Here’s a lesson on playing scales. This is from my book “It’s An Autoharp” with videos from my eBook, “It’s An Autoharp, Part 2”, available on iTunes.
I’ve heard more than a few students say, “I’m playing the autoharp for the FUN of it! I’m NOT going to practice scales. Period.” OK. That’s fine. Skip this lesson, then come back to it when you’ve decided you want to play melodies well. This is how it’s done. We’ll start by examining the C scale. You’ll find that the notes of the scale are contained in three chords: C, G, and F. Here’s the C-Scale with Melody chords under each note
Now, while pushing down the C button with your left hand, try to pluck “do” with the middle finger of your right hand (you’ll want to get an idea of what this note sounds like in your head by strumming a C chord.) Next, push down the G bar, and pluck “re”. Now back to “do” while pushing the C bar.
And here’s a video:
Next, start with “do” with the C bar, go to “re” with the G bar, and pushing down the C bar again, pluck “mi”. Now play “do-re-mi” Next, pluck “do-re-mi-re do”. Now, do four plucks on each note, repeating 3 times:
And here’s a video:
Next, do the same thing, but go up to fa and back:
And a video:
And a video playing up to sol and back with four plucks:
Here’s a video of that:
Now, try it with two plucks per note, up and down, repeating the top note:
Here’s a Video:
And a video of the C scale with one pluck per note:
Once you’ve mastered the scale with one finger, then try playing it with a little pinch, bringing your middle finger down on the melody note and your thumb up on one or two lower harmony notes, only hitting 3 or four strings. Practice until you can play the whole scale cleanly up and down with a pinch, like this :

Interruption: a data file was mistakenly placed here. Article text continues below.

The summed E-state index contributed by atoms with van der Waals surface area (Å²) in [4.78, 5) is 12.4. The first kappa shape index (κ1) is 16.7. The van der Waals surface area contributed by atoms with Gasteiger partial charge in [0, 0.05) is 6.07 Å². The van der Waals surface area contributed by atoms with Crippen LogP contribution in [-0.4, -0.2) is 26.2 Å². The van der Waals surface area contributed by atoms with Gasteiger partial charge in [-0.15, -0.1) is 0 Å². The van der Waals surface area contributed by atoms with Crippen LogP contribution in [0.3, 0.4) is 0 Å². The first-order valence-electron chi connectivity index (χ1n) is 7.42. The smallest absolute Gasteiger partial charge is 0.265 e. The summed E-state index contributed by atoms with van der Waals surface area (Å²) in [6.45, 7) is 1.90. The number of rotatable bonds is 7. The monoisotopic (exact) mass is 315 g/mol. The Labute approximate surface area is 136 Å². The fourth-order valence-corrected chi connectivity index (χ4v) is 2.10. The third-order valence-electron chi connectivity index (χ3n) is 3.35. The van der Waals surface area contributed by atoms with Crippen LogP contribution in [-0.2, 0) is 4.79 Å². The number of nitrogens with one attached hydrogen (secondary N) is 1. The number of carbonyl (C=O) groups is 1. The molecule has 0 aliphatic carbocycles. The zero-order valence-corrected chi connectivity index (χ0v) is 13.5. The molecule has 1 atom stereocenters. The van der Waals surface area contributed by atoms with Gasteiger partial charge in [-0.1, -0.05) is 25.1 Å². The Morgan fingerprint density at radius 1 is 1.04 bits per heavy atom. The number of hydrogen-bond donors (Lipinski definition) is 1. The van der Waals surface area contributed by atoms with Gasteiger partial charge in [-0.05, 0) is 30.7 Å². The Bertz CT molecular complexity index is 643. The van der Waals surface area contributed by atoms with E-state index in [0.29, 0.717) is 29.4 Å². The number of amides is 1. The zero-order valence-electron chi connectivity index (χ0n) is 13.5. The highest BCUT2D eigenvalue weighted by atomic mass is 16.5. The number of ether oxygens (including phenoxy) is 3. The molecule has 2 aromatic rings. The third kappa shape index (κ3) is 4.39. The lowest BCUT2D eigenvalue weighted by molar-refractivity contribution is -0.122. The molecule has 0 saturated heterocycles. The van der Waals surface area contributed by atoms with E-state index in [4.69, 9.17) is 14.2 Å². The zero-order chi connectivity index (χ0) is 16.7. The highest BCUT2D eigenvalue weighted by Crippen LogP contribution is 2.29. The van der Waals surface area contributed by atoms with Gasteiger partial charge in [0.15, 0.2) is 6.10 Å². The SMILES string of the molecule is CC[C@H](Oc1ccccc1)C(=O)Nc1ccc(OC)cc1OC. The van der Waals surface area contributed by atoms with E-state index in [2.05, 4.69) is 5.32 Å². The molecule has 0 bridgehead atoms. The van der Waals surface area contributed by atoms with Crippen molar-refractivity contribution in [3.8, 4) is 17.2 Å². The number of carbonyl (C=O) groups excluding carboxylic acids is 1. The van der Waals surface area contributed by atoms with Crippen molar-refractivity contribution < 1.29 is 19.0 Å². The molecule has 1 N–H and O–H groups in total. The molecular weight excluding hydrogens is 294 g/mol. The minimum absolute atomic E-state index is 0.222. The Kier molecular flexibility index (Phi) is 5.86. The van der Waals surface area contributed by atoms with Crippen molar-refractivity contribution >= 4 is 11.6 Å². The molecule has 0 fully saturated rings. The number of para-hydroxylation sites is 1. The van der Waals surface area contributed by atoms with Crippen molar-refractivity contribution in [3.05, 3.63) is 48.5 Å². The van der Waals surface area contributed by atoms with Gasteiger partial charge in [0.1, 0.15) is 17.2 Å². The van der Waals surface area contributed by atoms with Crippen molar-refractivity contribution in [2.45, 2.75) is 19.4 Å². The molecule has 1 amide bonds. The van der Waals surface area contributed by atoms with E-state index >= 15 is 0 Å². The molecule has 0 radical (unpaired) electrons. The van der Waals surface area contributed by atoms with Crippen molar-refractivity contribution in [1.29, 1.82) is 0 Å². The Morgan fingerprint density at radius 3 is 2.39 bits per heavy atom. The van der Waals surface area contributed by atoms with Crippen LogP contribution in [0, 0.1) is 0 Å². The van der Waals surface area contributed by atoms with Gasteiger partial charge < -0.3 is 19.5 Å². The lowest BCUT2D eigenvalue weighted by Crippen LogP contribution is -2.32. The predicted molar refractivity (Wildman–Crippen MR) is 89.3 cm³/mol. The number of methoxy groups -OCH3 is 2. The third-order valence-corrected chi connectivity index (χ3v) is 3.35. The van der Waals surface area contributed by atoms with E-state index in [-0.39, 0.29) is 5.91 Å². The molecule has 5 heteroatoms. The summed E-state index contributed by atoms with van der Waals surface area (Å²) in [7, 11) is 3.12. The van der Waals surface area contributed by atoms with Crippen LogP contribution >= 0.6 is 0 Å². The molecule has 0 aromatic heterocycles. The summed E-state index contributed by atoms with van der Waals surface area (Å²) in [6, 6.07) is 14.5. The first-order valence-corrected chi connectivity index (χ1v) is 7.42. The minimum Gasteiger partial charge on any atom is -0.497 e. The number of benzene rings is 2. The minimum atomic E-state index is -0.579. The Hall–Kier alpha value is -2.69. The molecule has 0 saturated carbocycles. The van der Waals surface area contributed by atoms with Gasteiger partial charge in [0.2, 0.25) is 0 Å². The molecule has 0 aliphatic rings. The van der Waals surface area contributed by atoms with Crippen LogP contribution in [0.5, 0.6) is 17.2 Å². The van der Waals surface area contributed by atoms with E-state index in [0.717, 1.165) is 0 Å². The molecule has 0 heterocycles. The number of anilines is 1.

And a video:
I think scales are outrageously fun; don’t YOU? Well, so maybe you don’t, but practicing them will make you an immeasurably better melody player. NOW, see if you can PLAY THE SCALE WITHOUT LOOKING AT THE SCREEN! Once you can play the scale BY HEART, it’s time to start on this lovely round. Note that the first four notes in this tune are “do-re-mi-do”. The chords UNDER the notes are designated as the “melody chords”. And when a melody chord is repeated, you’ll see a slash (/) which tells you to play the same chord you just played. Play the whole tune, see if you can play it as a round with another instrumentalist, or play your part while somebody else sings the other part. Or, you could even play it as a round with me. (Wish I could hear you!) Each of the roman numerals in a box denotes one part. So you start at I when the other person gets to II, and so on. Have fun! Once you become familiar with this tune, also try to play it without looking at the music.
The next thing to learn about is arpeggios.
Here’s a little video on that:
And another video, making it into an exercise:
Here’s how that looks when written down:
Now, here’s “Cathy’s Secret Exercise”! This is the most valuable thing about this mini-lesson! Do it!
And here’s how it looks written out:
So…what’s so special about this? Well, here’s the secret. If you play Cathy’s Secret Exercise precisely 50 times a day for a week, ALL IN ONE WEEK, (it takes 10-15 minutes) I can (pretty much) promise you that you’ll be a better melody player at the end of that week. It works! I’ve seen it happen many times! Do it!